Tuesday, April 14, 2009

When people say “More Nonprofits Should Merge”, what do they really mean?

First in a series on Nonprofit Restructuring

It seems that the pressure is on from all directions for nonprofits to “merge”. Foundations are talking about it, business leaders are talking about it, economic circumstances are predicted to necessitate it.

We opened our Human Service breakout session at the March 16 Nonprofit Town Hall in Indy with the question: “What are the positive outcomes people are looking for when they say we need more collaborations and mergers?” I asked that question because I see too many people getting caught up in the means and forgetting the ends. By that, I am not saying collaborations and mergers are bad, but they are possible strategies toward accomplishment of some desirable outcome, not the outcome itself.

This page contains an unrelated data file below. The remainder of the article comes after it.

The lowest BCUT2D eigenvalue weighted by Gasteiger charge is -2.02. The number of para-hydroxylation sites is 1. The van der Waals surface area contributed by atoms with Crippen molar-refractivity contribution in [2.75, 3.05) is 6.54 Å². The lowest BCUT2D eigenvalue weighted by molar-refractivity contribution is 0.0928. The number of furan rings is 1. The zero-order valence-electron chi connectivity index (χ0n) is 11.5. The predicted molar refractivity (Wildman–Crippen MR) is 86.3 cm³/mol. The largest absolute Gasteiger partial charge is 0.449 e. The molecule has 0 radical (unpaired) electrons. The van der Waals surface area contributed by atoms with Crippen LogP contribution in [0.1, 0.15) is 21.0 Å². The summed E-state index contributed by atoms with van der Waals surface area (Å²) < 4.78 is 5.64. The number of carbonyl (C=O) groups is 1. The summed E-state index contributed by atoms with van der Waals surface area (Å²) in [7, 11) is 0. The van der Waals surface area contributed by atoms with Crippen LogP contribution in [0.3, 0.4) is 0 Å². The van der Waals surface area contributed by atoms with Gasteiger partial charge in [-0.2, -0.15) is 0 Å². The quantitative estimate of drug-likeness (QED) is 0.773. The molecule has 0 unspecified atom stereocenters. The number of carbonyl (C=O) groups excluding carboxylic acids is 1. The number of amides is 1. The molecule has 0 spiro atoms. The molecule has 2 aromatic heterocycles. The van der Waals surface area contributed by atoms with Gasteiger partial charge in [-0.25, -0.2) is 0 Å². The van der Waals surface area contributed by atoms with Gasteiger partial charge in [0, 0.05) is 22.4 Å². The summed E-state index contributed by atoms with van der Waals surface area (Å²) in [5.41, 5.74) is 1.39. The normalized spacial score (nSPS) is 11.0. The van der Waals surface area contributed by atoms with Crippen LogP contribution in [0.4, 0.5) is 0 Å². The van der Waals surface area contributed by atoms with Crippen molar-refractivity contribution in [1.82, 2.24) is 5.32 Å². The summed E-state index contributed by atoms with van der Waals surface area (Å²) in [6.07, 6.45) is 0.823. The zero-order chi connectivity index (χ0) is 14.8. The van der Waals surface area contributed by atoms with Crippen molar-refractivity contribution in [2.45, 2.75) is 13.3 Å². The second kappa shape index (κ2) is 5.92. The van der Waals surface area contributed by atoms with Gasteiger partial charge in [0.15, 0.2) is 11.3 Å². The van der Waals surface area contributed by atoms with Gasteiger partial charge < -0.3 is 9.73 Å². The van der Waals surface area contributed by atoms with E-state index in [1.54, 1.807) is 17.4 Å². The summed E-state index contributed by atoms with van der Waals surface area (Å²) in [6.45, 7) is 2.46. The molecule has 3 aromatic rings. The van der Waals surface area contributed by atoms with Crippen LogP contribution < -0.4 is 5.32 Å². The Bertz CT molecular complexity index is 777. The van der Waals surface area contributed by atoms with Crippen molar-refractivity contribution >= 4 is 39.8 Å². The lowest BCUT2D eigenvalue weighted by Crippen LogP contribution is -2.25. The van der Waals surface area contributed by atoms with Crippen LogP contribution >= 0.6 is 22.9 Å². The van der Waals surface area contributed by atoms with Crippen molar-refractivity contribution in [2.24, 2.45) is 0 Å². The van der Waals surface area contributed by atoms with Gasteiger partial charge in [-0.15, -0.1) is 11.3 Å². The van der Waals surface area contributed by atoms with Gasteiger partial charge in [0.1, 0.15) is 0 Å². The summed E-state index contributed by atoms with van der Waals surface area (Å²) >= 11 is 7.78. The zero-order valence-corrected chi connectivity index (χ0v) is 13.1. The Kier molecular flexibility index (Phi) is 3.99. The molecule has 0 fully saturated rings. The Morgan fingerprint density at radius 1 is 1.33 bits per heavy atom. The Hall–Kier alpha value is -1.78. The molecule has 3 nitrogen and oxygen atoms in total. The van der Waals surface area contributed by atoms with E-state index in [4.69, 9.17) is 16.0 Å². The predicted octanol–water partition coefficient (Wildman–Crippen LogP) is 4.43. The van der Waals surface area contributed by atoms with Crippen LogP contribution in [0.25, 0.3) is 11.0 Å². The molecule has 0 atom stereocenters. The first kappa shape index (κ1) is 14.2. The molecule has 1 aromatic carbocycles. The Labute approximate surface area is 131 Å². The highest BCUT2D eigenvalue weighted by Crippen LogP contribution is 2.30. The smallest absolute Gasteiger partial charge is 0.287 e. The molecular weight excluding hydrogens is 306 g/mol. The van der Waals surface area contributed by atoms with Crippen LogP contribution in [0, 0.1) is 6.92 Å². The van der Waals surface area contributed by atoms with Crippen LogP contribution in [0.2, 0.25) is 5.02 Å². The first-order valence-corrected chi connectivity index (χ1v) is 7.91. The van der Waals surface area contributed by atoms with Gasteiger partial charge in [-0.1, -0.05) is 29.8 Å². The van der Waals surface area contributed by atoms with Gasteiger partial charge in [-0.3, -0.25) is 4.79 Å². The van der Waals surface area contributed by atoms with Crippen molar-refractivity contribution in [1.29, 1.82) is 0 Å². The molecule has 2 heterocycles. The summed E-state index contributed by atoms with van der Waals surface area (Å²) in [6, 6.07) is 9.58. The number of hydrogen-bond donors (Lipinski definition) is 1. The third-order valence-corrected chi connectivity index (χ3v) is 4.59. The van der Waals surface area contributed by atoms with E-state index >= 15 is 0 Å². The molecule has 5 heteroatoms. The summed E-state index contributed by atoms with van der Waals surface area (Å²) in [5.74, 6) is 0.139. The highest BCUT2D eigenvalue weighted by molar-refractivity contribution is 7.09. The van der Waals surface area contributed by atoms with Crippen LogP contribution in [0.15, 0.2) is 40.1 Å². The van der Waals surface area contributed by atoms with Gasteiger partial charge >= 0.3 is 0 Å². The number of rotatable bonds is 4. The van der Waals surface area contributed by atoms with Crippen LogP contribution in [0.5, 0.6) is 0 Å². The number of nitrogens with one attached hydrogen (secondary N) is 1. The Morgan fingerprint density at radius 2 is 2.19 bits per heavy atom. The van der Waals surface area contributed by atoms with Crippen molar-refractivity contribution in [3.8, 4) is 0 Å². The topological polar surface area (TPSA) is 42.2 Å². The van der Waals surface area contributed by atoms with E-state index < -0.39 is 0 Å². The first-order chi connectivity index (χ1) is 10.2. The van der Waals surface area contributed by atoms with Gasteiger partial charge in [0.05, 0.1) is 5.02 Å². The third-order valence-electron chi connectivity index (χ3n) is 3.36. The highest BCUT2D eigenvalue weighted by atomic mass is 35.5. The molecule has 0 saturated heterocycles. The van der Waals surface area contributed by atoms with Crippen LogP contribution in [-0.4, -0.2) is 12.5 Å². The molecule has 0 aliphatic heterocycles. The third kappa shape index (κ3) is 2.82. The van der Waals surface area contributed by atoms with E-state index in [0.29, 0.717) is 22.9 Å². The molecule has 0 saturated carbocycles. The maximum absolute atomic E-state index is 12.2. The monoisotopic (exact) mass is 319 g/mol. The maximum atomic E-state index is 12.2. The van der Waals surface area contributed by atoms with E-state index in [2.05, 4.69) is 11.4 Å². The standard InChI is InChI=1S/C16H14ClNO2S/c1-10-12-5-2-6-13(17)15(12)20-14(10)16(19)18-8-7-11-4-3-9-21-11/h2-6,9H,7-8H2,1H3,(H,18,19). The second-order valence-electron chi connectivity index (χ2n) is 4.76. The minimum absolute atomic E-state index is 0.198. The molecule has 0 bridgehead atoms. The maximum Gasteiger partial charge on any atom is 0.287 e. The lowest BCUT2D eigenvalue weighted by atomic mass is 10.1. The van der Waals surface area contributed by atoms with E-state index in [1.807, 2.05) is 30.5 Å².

Some thoughts from our group on what we mean when we say “we need more collaborations and mergers” included:


Organizations with shared goals and plans

Provision of multiple services at neighborhood sites

Referrals/trust between providers

Shared programs

Variety in service options

Effective use of resources (people, dollars, volunteers, etc.)

Increased reach and impact

Creative solutions


Organizations pursuing funding from area foundations

Duplications in the provision of services

I suggest that our conversations be focused on how we can best accomplish the above and consider all of the alternative ways to get there. Hope you’ll add to the conversation on our Blog.

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